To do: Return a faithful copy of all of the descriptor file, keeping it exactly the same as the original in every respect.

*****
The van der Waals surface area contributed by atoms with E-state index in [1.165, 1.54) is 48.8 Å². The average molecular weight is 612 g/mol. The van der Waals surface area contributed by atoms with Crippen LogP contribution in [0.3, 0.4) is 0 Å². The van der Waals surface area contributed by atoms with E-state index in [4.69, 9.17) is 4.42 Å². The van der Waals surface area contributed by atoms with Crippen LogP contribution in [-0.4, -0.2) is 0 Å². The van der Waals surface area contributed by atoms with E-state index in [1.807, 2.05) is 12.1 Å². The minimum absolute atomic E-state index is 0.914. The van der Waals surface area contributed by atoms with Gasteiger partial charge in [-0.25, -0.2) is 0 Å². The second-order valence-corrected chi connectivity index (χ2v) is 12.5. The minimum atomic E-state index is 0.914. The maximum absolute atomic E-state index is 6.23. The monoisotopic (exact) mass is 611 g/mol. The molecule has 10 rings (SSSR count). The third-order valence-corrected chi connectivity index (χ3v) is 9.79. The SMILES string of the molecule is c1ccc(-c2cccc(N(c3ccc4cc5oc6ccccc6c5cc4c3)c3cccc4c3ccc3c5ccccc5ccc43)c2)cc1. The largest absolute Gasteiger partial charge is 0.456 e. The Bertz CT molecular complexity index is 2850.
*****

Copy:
The van der Waals surface area contributed by atoms with E-state index in [1.165, 1.54) is 48.8 Å². The average molecular weight is 612 g/mol. The van der Waals surface area contributed by atoms with Crippen LogP contribution in [0.3, 0.4) is 0 Å². The van der Waals surface area contributed by atoms with E-state index in [4.69, 9.17) is 4.42 Å². The van der Waals surface area contributed by atoms with Crippen LogP contribution in [-0.4, -0.2) is 0 Å². The van der Waals surface area contributed by atoms with E-state index in [1.807, 2.05) is 12.1 Å². The minimum absolute atomic E-state index is 0.914. The van der Waals surface area contributed by atoms with Gasteiger partial charge in [-0.25, -0.2) is 0 Å². The second-order valence-corrected chi connectivity index (χ2v) is 12.5. The minimum atomic E-state index is 0.914. The maximum absolute atomic E-state index is 6.23. The monoisotopic (exact) mass is 611 g/mol. The molecule has 10 rings (SSSR count). The third-order valence-corrected chi connectivity index (χ3v) is 9.79. The SMILES string of the molecule is c1ccc(-c2cccc(N(c3ccc4cc5oc6ccccc6c5cc4c3)c3cccc4c3ccc3c5ccccc5ccc43)c2)cc1. The largest absolute Gasteiger partial charge is 0.456 e. The Bertz CT molecular complexity index is 2850.